Signup date: 03 Nov 2017 at 1:37pm
Last login: 25 Aug 2021 at 2:17pm
Post count: 1013
I cannot speak from personal experience but what you experienced is not normal. I think the vast majority of academia would agree what he did was wrong. He is a piece of work but you shouldn't expect everyone to be like him.
The only thing I would possibly suggest as an option is quietly tell other PhD students. In the first few months of my PhD I got told about several post-doc and lecturer "creeps" to avoid one-on-one. Nothing was ever said about what happened other than they were creeps to avoid. It is probably the most low-committal way to warn other people.
I can completely understand your frustration and had a good friend go through something similar with visas (emeritus professor LOL). I agree with Jamie_Wizard. Don't annoy your examiners and it would be better if your supervisor/admin team pressure the examiner. Also, for your visa you probably need more than just an email but a full certificate which can sometimes take a while. PhDs at my university require final approval from an exam board (rubber stamp really) which only meets every 2-3 months that can also delay things. If you ask your admin department they might tell you how long after the approval it will take to get the certificate.
I really I wish I could give you better advice and I fully sympathise with you but there isn't much you can do at the 2 week point.
Every viva is different and I can't tell you what to expect. However, I don't know anyone who failed with decent data chapters. The data chapeters are the "meat" of your thesis and if they are solid you thesis is likely passable. I wouldn't worry too much about your intro or formatting because fixing them would be definition of corrections in my opinion. Revise and resubmit or straight fail is if your results/methodology/conclusions have severe flaws and don't constitute a contribution to your field.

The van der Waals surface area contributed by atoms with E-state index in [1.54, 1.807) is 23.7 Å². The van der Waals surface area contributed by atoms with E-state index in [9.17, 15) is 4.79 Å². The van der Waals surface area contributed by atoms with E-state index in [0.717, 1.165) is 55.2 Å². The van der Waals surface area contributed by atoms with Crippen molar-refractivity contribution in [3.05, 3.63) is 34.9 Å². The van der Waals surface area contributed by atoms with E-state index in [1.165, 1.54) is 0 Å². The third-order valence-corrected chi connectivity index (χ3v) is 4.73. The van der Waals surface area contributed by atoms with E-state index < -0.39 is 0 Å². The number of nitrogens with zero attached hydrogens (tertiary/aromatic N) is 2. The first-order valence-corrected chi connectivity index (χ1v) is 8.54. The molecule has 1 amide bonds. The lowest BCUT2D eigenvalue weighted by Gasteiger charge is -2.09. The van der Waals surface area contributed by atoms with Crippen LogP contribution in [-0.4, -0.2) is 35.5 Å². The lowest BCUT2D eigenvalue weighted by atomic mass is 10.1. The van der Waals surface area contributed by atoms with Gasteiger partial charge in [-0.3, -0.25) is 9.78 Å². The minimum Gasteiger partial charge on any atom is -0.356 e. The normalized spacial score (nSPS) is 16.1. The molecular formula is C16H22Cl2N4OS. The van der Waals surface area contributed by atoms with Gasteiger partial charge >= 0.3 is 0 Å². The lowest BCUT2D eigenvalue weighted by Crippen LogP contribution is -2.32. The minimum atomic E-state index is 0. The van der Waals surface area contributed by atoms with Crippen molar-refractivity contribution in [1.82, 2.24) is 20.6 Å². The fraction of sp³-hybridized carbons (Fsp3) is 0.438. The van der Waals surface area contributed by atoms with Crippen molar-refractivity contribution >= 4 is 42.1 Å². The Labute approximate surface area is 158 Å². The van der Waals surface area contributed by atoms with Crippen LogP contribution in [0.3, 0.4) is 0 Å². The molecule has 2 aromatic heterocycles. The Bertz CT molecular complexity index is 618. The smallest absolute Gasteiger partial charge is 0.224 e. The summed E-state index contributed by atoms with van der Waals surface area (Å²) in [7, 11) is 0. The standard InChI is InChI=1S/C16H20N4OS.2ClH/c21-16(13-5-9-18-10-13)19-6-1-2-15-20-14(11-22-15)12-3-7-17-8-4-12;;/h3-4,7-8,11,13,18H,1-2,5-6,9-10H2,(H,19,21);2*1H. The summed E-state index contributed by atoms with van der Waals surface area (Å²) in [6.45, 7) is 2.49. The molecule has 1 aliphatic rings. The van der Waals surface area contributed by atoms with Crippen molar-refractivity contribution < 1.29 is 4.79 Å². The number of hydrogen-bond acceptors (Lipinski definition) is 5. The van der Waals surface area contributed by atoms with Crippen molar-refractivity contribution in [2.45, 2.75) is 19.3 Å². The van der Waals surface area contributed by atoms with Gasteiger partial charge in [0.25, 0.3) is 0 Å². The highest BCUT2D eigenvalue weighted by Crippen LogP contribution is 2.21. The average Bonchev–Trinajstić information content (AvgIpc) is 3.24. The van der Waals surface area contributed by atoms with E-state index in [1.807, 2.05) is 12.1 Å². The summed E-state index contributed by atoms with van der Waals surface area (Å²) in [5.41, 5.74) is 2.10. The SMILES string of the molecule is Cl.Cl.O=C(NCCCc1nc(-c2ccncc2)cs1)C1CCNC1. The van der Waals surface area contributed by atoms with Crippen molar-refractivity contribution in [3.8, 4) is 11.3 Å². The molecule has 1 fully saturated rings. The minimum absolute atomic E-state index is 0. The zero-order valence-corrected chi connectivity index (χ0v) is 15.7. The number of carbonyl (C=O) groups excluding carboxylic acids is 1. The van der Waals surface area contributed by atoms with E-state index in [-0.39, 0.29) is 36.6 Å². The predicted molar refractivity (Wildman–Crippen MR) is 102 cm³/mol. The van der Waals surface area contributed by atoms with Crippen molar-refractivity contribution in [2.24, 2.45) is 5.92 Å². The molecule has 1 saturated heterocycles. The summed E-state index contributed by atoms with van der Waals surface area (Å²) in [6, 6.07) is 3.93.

There is a lecturer in my department who is notoriously like your supervisor, an anal perfectionist with no social skills or sense of time constraints. From seeing what they did I would suggest; make them focus on one chapter at a time then stop giving them drafts when you are happy, grow a think skin (they will never be happy so don't try), draft in support from second supervisors if possible, give them fixed dates and tell them you will submit regardless of their opinion. I wish I could be more helpful and I completely feel for your situation.
I did a full-time RA role during my PhD and have done a lot of teaching support roles. I feel it is quite significantly luck based. The best way is if you know the supervisor and they give you the role without a real application process. A lot of academics are reluctant to to do short-term projects because they can't guarantee they will get; A) someone at all, B) someone competent enough to do the work and C) someone that will finish the project. I was fortunate that my supervisor got me two of them herself and other academics are now submitting grants with me in mind because I somehow have a good reputation. I would suggest talking with academics in your department that know you, telling them that you want to short term projects or available to do mundane projects. It won't get you anything immediately but it might yield long term. Also, when trying to get work like this it is better to be seen as flexible than a specialist.
PS: I am assuming that you want part-time of short term research contracts in the UK
I would broadly say yes. It is your proposal and your own work. It may be on Turnitin but you haven't published it and if you tell the university/supervisors it shouldn't be much of an issue. However, as eng77 says, if someone else at your old your university has started working on your old proposal it would be a bit awkward .
I agree with Nead it depends on your field and funding. If you win your own grants, departments will welcome you with ease. I also have a friend who is half way through a two year post-doc working remotely but her work is in computer modelling. Her university is a 5 hour drive away and was only expected on site twice a year for various things. Other than that all of her work can be done from home and the university is happy with that. It was an advertised role but I don't see why not if you can justify working remotely.